The Importance of Child Bond to His Mother

1211 Words Mar 8th, 2006 5 Pages
The primal importance of a child 's bond to his mother has always been recognized as a topic that has fascinated people for hundreds of years. Among psychologists and sociologists, there is much debate about exactly how important this attachment is and why.
At the turn of the century, the treatment of new-born babies was regarded as having little significance for later life, because babies were thought to be immune to influence. Such idea was attacked by Sigmund Freud. He believed the relationship a child has with his mother was a prototype on which all future relationships were based.
Freud 's theory held that the child becomes attached to his mother because she is the source of food; hence she gratifies his most basic needs. Slightly
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This second phase of attachment is more widely accepted than the first, and has far greater long-term significance (Bee, 1995). However, the main concern is what happens if the child does not form a primary parental attachment. The most obvious case is of children who form no such attachment at all.
Harlow (1962) having studied the attachment behavior in rhesus monkeys followed this up with a study of the consequences of having no attachment at all. He raised monkeys in isolation for periods of time, and found that those who had no contact with their mothers, nor any peers during the first year of their lives were severely disturbed by the experience. When brought out of isolation, these monkeys did not participate in the active play, which is characteristic of normal monkeys, instead they huddled and withdrew. Once they turned into matured monkeys, they also proved to be incapable of mating, and those that were artificially inseminated were incompetent parents. Interestingly, monkeys who had not experienced being loved by a mother showed no love for their children, and even abused them horrifically.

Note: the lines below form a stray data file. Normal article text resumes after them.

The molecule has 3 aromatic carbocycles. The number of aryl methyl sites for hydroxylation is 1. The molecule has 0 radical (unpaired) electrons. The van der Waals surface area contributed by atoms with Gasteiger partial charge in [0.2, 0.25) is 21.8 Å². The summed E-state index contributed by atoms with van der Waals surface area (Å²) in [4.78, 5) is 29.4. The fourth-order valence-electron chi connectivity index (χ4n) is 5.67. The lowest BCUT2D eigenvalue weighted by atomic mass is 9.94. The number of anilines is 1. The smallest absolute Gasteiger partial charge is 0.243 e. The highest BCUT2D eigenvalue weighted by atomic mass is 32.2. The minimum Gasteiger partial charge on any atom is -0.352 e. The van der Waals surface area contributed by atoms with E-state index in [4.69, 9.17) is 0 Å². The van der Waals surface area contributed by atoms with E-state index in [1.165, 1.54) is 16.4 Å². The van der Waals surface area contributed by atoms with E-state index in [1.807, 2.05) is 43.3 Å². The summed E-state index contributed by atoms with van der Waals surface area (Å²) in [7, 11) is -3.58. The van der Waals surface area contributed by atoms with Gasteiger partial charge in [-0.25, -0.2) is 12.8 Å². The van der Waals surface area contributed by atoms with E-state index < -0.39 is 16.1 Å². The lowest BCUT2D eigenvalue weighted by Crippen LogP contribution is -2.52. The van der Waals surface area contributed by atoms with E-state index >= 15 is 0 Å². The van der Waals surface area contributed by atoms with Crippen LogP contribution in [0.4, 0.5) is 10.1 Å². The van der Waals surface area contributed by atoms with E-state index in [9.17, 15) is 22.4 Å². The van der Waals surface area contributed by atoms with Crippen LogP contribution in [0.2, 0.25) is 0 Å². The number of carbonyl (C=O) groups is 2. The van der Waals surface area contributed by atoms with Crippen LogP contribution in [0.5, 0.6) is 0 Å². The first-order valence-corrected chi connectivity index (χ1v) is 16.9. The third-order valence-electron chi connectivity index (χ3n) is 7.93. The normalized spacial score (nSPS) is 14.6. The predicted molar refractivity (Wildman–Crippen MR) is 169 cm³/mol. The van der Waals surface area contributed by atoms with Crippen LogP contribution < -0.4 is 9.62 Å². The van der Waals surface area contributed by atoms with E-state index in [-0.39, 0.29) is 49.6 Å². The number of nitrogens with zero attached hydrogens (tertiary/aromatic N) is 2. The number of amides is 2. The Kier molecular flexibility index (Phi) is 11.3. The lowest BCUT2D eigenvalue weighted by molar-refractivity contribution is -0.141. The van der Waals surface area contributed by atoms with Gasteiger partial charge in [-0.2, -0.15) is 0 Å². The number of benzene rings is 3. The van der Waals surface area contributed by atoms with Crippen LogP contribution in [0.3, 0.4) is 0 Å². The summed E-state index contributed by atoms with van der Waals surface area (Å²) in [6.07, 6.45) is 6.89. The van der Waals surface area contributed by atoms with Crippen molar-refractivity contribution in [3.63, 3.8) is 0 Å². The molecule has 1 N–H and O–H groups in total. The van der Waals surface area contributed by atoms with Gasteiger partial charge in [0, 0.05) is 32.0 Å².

To establish whether or not a similar phenomenon occurs in human development, Goldfarb (1955) studied children who were brought up in orphanages with little or no human contact for the first 3 years of their lives, and he compared them to children